In particular, rights of the data subjects may be restricted, in accordance with Directive 95/46/EC and Regulation (EC) No 45/2001, during the period in which actions are carried out for the purpose of sighting or discrete surveillance, where granting them would jeopardise or undermine the purpose of official controls or investigations.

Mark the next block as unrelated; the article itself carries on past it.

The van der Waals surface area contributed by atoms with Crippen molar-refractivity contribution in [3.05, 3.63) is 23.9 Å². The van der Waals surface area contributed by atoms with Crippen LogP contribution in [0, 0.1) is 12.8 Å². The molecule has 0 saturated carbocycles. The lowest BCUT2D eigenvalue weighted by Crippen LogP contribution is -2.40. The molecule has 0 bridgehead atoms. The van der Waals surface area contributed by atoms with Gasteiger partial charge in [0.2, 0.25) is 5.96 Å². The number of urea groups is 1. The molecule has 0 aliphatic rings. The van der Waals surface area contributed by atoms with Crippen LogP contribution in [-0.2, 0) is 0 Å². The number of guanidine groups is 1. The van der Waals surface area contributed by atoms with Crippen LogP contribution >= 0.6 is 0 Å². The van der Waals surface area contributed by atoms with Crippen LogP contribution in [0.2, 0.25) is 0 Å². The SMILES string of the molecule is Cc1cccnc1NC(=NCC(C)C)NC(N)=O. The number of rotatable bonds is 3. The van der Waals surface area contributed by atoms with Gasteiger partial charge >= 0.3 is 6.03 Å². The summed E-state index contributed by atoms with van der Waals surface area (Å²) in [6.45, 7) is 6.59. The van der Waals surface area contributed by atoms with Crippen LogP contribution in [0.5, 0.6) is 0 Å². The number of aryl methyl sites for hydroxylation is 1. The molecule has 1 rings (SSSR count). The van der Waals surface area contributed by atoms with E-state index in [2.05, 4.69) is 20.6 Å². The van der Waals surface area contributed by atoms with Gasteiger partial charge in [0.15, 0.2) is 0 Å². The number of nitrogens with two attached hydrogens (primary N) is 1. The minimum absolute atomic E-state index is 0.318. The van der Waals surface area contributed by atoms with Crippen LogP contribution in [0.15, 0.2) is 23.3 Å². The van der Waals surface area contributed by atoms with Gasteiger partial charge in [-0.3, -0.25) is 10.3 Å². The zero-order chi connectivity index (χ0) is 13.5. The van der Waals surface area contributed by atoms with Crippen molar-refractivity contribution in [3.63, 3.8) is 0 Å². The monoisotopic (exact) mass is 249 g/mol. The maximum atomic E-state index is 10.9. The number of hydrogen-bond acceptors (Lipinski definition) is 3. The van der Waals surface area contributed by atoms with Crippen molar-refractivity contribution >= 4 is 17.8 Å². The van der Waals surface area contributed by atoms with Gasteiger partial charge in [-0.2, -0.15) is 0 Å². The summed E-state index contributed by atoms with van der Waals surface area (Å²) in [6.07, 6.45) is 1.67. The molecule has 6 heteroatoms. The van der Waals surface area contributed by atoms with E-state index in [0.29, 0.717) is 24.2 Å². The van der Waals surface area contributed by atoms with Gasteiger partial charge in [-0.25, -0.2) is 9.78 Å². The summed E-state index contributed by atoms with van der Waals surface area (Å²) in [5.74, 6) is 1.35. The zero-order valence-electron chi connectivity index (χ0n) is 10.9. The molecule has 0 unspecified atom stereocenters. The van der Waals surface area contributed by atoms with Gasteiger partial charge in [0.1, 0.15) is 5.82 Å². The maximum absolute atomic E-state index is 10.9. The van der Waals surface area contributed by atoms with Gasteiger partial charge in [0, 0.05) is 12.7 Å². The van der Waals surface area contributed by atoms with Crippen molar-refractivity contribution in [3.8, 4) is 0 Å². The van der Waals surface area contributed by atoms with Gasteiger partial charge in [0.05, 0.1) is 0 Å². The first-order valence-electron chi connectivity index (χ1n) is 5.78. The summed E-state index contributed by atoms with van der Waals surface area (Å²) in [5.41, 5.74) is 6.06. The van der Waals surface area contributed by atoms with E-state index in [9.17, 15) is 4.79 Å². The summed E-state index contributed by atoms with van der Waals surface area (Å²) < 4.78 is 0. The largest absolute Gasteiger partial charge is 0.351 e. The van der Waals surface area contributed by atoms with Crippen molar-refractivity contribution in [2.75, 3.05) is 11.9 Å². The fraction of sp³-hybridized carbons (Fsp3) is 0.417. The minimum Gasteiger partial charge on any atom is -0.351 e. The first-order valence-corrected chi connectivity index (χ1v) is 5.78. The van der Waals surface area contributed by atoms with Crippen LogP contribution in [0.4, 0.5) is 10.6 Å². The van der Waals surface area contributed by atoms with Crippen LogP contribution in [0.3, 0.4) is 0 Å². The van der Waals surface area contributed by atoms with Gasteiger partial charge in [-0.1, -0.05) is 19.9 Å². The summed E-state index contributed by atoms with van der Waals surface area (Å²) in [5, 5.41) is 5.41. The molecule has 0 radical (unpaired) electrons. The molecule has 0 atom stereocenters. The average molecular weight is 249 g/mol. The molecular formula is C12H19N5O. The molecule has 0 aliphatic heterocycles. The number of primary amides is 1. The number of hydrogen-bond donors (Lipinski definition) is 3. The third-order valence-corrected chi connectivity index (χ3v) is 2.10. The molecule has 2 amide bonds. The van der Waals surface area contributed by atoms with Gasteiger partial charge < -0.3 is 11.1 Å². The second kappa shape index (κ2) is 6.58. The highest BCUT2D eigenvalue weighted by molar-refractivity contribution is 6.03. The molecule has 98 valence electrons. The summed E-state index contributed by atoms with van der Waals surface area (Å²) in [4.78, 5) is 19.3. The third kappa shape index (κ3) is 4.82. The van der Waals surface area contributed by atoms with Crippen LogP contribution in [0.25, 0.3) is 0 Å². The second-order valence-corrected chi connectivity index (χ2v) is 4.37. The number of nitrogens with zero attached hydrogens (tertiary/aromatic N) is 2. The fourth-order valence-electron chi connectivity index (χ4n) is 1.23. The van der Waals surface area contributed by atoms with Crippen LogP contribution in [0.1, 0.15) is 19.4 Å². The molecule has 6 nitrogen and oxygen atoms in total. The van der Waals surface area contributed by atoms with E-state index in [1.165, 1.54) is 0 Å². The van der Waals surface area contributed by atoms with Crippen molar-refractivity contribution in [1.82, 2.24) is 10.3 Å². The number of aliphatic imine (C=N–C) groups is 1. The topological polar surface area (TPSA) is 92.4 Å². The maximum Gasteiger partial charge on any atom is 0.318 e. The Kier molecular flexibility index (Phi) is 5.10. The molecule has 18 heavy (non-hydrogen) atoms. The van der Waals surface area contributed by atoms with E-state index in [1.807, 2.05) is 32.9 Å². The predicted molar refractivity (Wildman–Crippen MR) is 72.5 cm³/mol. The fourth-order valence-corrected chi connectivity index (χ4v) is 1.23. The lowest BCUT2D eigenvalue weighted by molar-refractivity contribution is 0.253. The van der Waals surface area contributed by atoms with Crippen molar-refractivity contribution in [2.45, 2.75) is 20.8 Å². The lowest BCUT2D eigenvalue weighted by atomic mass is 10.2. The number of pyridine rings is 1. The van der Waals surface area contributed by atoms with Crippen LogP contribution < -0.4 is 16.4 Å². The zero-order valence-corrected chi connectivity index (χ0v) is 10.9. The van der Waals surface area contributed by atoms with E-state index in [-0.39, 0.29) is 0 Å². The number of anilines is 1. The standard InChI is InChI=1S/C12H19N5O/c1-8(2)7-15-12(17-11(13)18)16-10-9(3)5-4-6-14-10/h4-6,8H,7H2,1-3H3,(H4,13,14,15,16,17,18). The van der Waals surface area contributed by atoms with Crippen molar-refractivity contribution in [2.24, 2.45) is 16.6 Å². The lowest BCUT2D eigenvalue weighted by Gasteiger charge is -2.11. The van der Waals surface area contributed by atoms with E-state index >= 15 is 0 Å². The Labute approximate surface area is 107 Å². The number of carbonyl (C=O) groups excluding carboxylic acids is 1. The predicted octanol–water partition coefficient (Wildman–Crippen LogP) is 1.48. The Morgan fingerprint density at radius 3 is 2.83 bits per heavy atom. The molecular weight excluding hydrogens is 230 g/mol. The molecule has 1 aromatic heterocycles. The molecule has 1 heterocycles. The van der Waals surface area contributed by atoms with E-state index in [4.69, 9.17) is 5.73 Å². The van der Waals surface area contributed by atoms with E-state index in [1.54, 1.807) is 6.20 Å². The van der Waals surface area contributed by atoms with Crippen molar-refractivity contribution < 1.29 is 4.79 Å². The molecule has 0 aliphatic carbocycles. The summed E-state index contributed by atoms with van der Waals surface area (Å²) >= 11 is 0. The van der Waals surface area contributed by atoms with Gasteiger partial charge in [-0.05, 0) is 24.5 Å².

In order to guarantee a high level of data protection, it is appropriate to establish a maximum timeframe to ensure that personal data do not remain in the AAC system longer than it is necessary to achieve compliance with the rules laid down in Title IV of Regulation (EC) No 882/2004. In particular, a retention period of 5 years, starting from the closure of the administrative assistance and cooperation procedure, should be established, after which time personal data should be removed from the AAC system. The length of the retention period is necessary to give the possibility to the liaison bodies and the Commission to consult the information over a sufficient period of time after the administrative assistance and cooperation procedure has been closed, in order to ascertain the timely identification of reoccurring, connected or widespread non-compliance with food or feed law.”